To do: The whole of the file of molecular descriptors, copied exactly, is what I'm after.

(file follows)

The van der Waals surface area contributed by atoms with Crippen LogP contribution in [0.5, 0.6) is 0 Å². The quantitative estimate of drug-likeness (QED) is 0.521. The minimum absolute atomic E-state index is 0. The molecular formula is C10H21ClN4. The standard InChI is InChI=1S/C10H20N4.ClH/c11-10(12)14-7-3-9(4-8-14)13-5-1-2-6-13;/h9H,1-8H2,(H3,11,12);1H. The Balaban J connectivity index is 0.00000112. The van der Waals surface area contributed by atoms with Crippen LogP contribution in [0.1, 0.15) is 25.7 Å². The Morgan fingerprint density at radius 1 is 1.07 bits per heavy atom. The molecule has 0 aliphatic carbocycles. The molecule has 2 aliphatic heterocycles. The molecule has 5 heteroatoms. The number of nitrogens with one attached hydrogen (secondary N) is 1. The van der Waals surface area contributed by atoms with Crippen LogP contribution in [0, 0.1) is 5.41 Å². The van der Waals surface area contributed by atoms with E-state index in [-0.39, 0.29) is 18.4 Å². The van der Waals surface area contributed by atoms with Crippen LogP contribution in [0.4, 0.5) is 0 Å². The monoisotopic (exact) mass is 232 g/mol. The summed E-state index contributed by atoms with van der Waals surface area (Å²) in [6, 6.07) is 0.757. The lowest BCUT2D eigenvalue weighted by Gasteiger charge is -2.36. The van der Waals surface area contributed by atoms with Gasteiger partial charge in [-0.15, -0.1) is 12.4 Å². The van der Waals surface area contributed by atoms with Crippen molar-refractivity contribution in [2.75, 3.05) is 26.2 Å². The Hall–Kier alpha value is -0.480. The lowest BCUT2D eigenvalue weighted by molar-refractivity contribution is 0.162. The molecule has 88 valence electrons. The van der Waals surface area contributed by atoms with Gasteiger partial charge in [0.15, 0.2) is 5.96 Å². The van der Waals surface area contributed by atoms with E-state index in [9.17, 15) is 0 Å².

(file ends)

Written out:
The van der Waals surface area contributed by atoms with Crippen LogP contribution in [0.5, 0.6) is 0 Å². The quantitative estimate of drug-likeness (QED) is 0.521. The minimum absolute atomic E-state index is 0. The molecular formula is C10H21ClN4. The standard InChI is InChI=1S/C10H20N4.ClH/c11-10(12)14-7-3-9(4-8-14)13-5-1-2-6-13;/h9H,1-8H2,(H3,11,12);1H. The Balaban J connectivity index is 0.00000112. The van der Waals surface area contributed by atoms with Crippen LogP contribution in [0.1, 0.15) is 25.7 Å². The Morgan fingerprint density at radius 1 is 1.07 bits per heavy atom. The molecule has 0 aliphatic carbocycles. The molecule has 2 aliphatic heterocycles. The molecule has 5 heteroatoms. The number of nitrogens with one attached hydrogen (secondary N) is 1. The van der Waals surface area contributed by atoms with Crippen LogP contribution in [0, 0.1) is 5.41 Å². The van der Waals surface area contributed by atoms with E-state index in [-0.39, 0.29) is 18.4 Å². The van der Waals surface area contributed by atoms with Crippen LogP contribution in [0.4, 0.5) is 0 Å². The monoisotopic (exact) mass is 232 g/mol. The summed E-state index contributed by atoms with van der Waals surface area (Å²) in [6, 6.07) is 0.757. The lowest BCUT2D eigenvalue weighted by Gasteiger charge is -2.36. The van der Waals surface area contributed by atoms with Gasteiger partial charge in [-0.15, -0.1) is 12.4 Å². The van der Waals surface area contributed by atoms with Crippen molar-refractivity contribution in [2.75, 3.05) is 26.2 Å². The Hall–Kier alpha value is -0.480. The lowest BCUT2D eigenvalue weighted by molar-refractivity contribution is 0.162. The molecule has 88 valence electrons. The van der Waals surface area contributed by atoms with Gasteiger partial charge in [0.15, 0.2) is 5.96 Å². The van der Waals surface area contributed by atoms with E-state index in [9.17, 15) is 0 Å².